Lyndon Baines Johnson apparently finds great satisfaction in the exhibition of scars; but it is becoming increasingly obvious that he doesn't react at all favorably to having them inflicted. In fact, one could almost say he behaves like a trapped jungle beast when hit by the slightest nasty jab. Accepting this proposition, it's not too likely that Good Old Dada Bird is going to like brand-new "MacBird," play by Barbara Garson, if he ever sees it, or reads it, which is improbable. The play is one of the neatest, sharpest, most vicious incisions ever to cut directly into the rancid meat of the star-spangled butcher we know and love. What make Uncle Sammy run? Well, according to Miss Garson, it's stupidity arrogance, paranoia, egomania, hatred, selfishness, malice, and – oh, yes – murder. Among other patriotic impulses.
And, after finishing this play, one is left with a final, saddening thought. Those lonely, blue-eyed American Goths, sitting alone in the nasty jungle–hair on their chest, a cross through their nose, a green beret up their ass, and 10 thick inches pouring forth white Christian fire at the everywhere enemy – these holy orphans will never see this play. Too bad, really. U.S.O. doesn't plan a tour, and everyone else is too busy to care. The Breakfast of Champions awaits us in Asia, and we've got to keep on biting, chewing, digesting – while the getting's good. I bet they'd enjoy "MacBird." It's as funny as Bob Hope, and it packs almost as big a wallop as Cardinal Spellman. What more could one want?
Brittle and On Target
The play is based on Shakespeare's “Macbeth”: the structure of the work is borrowed from the earlier masterpiece. Miss Garson ingeniously utilizes the plot and many of the lines from "Macbeth" (and some other of the Bard's works) to comment on our current political situation. LBJ is MacBird, Lady Bird is guess what (who?); also romping about are John Ken O'Dunc (Duncan), Robert Ken O'Dunc (Malcolm-Macduff), Ted Ken O'Dunc, the Earl of Warren, the Wayne of Morse, and the Egg of Head (Stevenson). The satire is brittle, right on target, and uncompromisingly vicious, as well as unflinchingly honest. The writing itself (Miss Garson's ability to adapt the cadences, rhythms, accents, and style of language of Shakespeare's England to our modern idiom) is astonishingly good. The play is also immensely theatrical. It is one of the most important works of the contemporary American stage.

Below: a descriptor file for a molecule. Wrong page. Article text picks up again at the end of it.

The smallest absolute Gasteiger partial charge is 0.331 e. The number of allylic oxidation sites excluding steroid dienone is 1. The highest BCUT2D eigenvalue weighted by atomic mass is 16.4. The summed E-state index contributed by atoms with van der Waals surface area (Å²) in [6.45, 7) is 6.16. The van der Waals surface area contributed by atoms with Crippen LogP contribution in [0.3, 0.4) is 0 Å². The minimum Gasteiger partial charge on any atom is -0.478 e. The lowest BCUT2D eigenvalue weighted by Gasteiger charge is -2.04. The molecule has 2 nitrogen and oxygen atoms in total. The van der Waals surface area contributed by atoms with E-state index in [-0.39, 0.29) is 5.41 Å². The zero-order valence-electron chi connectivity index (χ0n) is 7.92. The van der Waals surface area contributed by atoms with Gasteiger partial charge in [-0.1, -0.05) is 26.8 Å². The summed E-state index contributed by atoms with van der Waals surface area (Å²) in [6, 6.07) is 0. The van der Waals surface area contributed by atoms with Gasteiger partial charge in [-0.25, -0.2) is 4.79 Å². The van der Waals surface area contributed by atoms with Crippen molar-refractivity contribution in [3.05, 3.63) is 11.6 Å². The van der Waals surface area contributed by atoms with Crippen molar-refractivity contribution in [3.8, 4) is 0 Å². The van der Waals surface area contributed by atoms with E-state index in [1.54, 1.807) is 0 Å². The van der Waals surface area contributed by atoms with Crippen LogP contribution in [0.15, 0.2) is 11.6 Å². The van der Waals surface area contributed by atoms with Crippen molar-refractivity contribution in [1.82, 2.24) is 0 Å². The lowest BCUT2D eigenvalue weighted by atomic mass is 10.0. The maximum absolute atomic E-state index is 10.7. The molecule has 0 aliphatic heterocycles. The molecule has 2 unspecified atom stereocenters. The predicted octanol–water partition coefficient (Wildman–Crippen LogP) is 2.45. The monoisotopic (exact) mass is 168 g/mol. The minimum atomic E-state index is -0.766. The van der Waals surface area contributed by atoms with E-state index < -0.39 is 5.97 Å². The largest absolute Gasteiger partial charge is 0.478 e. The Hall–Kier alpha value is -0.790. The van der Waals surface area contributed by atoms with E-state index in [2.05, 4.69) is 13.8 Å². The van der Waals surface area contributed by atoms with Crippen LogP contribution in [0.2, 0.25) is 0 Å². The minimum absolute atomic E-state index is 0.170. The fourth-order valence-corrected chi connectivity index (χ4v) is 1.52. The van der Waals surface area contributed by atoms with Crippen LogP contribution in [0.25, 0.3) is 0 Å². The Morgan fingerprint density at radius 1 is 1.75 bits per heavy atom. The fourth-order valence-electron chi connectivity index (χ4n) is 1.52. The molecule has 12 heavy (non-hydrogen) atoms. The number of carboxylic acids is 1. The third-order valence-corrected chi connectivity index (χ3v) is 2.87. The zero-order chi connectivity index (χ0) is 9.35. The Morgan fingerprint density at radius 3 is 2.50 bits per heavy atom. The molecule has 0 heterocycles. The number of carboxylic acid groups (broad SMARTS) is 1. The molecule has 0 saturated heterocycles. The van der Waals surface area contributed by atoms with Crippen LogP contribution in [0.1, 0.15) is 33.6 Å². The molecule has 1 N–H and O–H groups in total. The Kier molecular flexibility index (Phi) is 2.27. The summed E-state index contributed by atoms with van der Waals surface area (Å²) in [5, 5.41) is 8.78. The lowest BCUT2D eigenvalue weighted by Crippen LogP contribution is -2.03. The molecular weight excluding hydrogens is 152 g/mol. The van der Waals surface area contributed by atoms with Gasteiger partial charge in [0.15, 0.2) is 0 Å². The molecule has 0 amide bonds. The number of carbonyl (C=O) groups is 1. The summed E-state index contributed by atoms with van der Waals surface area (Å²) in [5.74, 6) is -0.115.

It is one of the most provocative aspects of the play that not only Johnson but every political figure (including our beloved, noble, dilettantish Kennedy's) is revealed as petty, ambitious, scheming, and monstrous.
"MacBird" was read at Smith College at Sage Two on Monday night. It was nice that somebody realized the value of the work and decided to give people an opportunity to become acquainted with it, but unfortunately, as a representation of Miss Garson's work, Monday's "performance" added up to very little and was extremely inadequate. The banquet scene, one of the best in the play, was cut completely, other important sections were confusingly or vaguely presented, and, most important, the whole work lacked focus. It was impossible to know where each scene took place, what person was reading which part, or exactly when the scenes changed. And, in this play, there are many important bits of stage business that add to the satire. By not even attempting to suggest them in this reading, a huge portion of the play's impact was destroyed. The cast was tired, boring, and generally uninteresting, or, what was worse, coy and self-conscious. As an exception, Allan Albert '68, as MacBird, was extremely funny, effective and accurate. His Texas accent was quite believable and he played the character to the hilt.
It is hoped that, in all fairness to the impressive accomplishment of this work, the people who saw the reading on Monday night will not judge "MacBird" by those standards. They ought to read the book, or, better yet, see the New York production. Everybody should. It's well worth it.
Source: Amherst Student archives